Except for the way he says words like “house” and “out” and “oo” sounds like “do,” I would have said this was someone from Maine. I’m no linguist by any stretch, and I’ve never been south of Washington D.C., but especially his final “r”s, like “everywhere” and “offshore” and “Medicare” and “year” sound just like old-timey Mainer to me and nothing like what I think of as “Southern” (which I know is a big broad swath of geography and has lots of accents, but I still have an idea of what Southerners sound like, and this isn’t it!). Very interesting, as usual!

    • trawicks says:

      Charleston has long been noted for being distinct from the rest of the American South. I read somewhere that even though this particular accent is fading, contemporary Charlestonians are still notably less “Southern”-sounding than speakers from other Southern cities. In fact, for some phonemes, the accent goes in the opposite direction of most Southern speech–the GOAT, FACE, and GOOSE sets, for example, are as conservative in pronunciation as you would find in rural Maine or Minnesota.

      • NV says:

        I’ll have to disagree with some of what you wrote there. According to many things I’ve read, the Charleston accent actually leads North America in the fronting of GOOSE and GOAT now. So it is actually surpassing the rest of the South when it comes to the fronting of those particular vowels. I think of this as a Southern feature, but I don’t know about everyone else. This fronting is being led by the highest-status social group, as this abstract says. The pin-pen merger is also occurring there now. Many people would call that a Southern feature. However, I think you’re right about FACE. It still tends to be closer than it is in the rest of the South, although now it’s an upgliding diphthong rather than the monophthong or even ingliding diphthong that it used to be.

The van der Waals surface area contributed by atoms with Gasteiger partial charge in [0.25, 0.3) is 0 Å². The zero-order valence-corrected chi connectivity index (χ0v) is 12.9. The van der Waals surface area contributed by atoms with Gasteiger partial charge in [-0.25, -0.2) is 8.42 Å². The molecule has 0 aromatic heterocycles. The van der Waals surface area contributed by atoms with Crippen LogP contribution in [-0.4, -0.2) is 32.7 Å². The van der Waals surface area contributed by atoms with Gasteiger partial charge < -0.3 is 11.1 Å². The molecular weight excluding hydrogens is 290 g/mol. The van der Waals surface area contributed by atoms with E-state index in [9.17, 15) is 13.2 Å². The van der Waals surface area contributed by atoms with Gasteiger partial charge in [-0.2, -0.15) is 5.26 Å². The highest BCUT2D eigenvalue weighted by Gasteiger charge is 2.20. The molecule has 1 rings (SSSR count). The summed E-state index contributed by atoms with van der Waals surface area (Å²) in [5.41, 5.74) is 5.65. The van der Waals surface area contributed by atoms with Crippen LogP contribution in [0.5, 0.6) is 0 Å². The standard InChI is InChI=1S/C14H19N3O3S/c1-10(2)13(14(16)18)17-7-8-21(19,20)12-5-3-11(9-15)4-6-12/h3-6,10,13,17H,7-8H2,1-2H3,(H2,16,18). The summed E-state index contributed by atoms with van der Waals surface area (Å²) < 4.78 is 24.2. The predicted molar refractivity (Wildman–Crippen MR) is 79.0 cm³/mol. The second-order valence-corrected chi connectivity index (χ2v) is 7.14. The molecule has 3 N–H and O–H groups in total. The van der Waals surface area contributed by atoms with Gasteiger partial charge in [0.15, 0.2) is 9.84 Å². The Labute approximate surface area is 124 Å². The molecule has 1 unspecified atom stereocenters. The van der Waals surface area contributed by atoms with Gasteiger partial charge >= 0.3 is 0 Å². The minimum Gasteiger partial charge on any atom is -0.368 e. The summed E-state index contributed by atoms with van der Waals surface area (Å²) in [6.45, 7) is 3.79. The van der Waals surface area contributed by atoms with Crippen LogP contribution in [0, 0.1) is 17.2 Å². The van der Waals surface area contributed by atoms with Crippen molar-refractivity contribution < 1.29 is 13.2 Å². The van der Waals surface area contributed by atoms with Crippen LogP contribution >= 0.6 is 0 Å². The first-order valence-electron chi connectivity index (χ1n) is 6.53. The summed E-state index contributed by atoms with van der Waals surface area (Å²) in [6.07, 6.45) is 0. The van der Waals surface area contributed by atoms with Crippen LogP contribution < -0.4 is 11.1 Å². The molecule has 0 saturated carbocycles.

There are many abstracts and papers on the Internet that might interest you about changes in the Charleston accent. I don’t want to link them all separately, because I’m afraid it’ll screw up somehow. Also I don’t like bombarding people with links. Here’s where some of them can be found. As you may know, you can also read about it in The Atlas of North American English by Labov et al. if you can get your hands on that. It’s pretty blurry and hard to read on the Internet. Not to mention the fact that you can’t read the whole thing AFAIK.

        • trawicks says:

          Sorry, I worded that last comment poorly. My statement, “In fact, for some phonemes, the accent goes in the opposite direction of most Southern speech–the GOAT, FACE, and GOOSE sets …” was referring back to older Charleston accents, not newer ones. Bad transition!